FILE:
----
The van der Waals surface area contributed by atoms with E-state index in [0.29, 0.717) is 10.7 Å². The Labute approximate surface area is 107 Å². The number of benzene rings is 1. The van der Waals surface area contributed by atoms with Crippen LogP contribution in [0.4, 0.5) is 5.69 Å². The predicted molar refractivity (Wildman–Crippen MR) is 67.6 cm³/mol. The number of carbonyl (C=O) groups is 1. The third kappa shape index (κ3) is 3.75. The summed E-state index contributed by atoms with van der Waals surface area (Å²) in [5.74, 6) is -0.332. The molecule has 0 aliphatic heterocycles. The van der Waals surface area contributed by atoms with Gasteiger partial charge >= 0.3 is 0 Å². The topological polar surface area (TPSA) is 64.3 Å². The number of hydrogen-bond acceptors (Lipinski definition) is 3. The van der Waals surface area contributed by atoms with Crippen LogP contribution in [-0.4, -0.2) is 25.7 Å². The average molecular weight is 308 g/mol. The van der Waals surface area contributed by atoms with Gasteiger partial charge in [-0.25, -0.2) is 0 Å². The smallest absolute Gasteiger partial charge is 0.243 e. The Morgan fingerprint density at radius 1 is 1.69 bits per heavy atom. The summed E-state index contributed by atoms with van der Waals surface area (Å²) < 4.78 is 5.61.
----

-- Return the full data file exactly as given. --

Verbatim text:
The van der Waals surface area contributed by atoms with E-state index in [0.29, 0.717) is 10.7 Å². The Labute approximate surface area is 107 Å². The number of benzene rings is 1. The van der Waals surface area contributed by atoms with Crippen LogP contribution in [0.4, 0.5) is 5.69 Å². The predicted molar refractivity (Wildman–Crippen MR) is 67.6 cm³/mol. The number of carbonyl (C=O) groups is 1. The third kappa shape index (κ3) is 3.75. The summed E-state index contributed by atoms with van der Waals surface area (Å²) in [5.74, 6) is -0.332. The molecule has 0 aliphatic heterocycles. The van der Waals surface area contributed by atoms with Gasteiger partial charge >= 0.3 is 0 Å². The topological polar surface area (TPSA) is 64.3 Å². The number of hydrogen-bond acceptors (Lipinski definition) is 3. The van der Waals surface area contributed by atoms with Crippen LogP contribution in [-0.4, -0.2) is 25.7 Å². The average molecular weight is 308 g/mol. The van der Waals surface area contributed by atoms with Gasteiger partial charge in [-0.25, -0.2) is 0 Å². The smallest absolute Gasteiger partial charge is 0.243 e. The Morgan fingerprint density at radius 1 is 1.69 bits per heavy atom. The summed E-state index contributed by atoms with van der Waals surface area (Å²) < 4.78 is 5.61.